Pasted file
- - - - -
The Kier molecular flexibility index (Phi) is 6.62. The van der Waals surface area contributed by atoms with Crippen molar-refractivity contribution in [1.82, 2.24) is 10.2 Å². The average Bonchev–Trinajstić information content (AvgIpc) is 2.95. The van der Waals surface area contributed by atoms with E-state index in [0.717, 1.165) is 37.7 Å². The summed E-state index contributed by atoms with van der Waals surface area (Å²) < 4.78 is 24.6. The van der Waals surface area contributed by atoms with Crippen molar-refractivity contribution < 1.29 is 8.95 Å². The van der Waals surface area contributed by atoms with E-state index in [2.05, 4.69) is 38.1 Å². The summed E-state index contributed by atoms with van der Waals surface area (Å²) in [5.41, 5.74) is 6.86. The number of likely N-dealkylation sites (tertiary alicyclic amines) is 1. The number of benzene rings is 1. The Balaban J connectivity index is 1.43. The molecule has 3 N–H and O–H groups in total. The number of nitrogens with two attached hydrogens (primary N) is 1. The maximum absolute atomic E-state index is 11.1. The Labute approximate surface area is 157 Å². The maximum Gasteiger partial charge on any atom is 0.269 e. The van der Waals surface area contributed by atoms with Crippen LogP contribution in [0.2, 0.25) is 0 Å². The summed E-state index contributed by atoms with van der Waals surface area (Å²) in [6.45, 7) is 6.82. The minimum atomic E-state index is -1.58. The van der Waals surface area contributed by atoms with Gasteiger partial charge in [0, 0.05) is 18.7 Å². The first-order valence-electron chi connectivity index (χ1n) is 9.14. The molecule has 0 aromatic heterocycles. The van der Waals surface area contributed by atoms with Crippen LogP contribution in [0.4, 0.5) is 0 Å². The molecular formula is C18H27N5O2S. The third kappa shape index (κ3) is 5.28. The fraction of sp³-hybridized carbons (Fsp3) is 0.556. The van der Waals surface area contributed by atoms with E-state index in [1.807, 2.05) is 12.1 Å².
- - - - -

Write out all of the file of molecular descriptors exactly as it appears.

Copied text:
The Kier molecular flexibility index (Phi) is 6.62. The van der Waals surface area contributed by atoms with Crippen molar-refractivity contribution in [1.82, 2.24) is 10.2 Å². The average Bonchev–Trinajstić information content (AvgIpc) is 2.95. The van der Waals surface area contributed by atoms with E-state index in [0.717, 1.165) is 37.7 Å². The summed E-state index contributed by atoms with van der Waals surface area (Å²) < 4.78 is 24.6. The van der Waals surface area contributed by atoms with Crippen molar-refractivity contribution < 1.29 is 8.95 Å². The van der Waals surface area contributed by atoms with E-state index in [2.05, 4.69) is 38.1 Å². The summed E-state index contributed by atoms with van der Waals surface area (Å²) in [5.41, 5.74) is 6.86. The number of likely N-dealkylation sites (tertiary alicyclic amines) is 1. The number of benzene rings is 1. The Balaban J connectivity index is 1.43. The molecule has 3 N–H and O–H groups in total. The number of nitrogens with two attached hydrogens (primary N) is 1. The maximum absolute atomic E-state index is 11.1. The Labute approximate surface area is 157 Å². The maximum Gasteiger partial charge on any atom is 0.269 e. The van der Waals surface area contributed by atoms with Crippen LogP contribution in [0.2, 0.25) is 0 Å². The summed E-state index contributed by atoms with van der Waals surface area (Å²) in [6.45, 7) is 6.82. The minimum atomic E-state index is -1.58. The van der Waals surface area contributed by atoms with Gasteiger partial charge in [0, 0.05) is 18.7 Å². The first-order valence-electron chi connectivity index (χ1n) is 9.14. The molecule has 0 aromatic heterocycles. The van der Waals surface area contributed by atoms with Crippen LogP contribution in [0.4, 0.5) is 0 Å². The molecular formula is C18H27N5O2S. The third kappa shape index (κ3) is 5.28. The fraction of sp³-hybridized carbons (Fsp3) is 0.556. The van der Waals surface area contributed by atoms with E-state index in [1.807, 2.05) is 12.1 Å².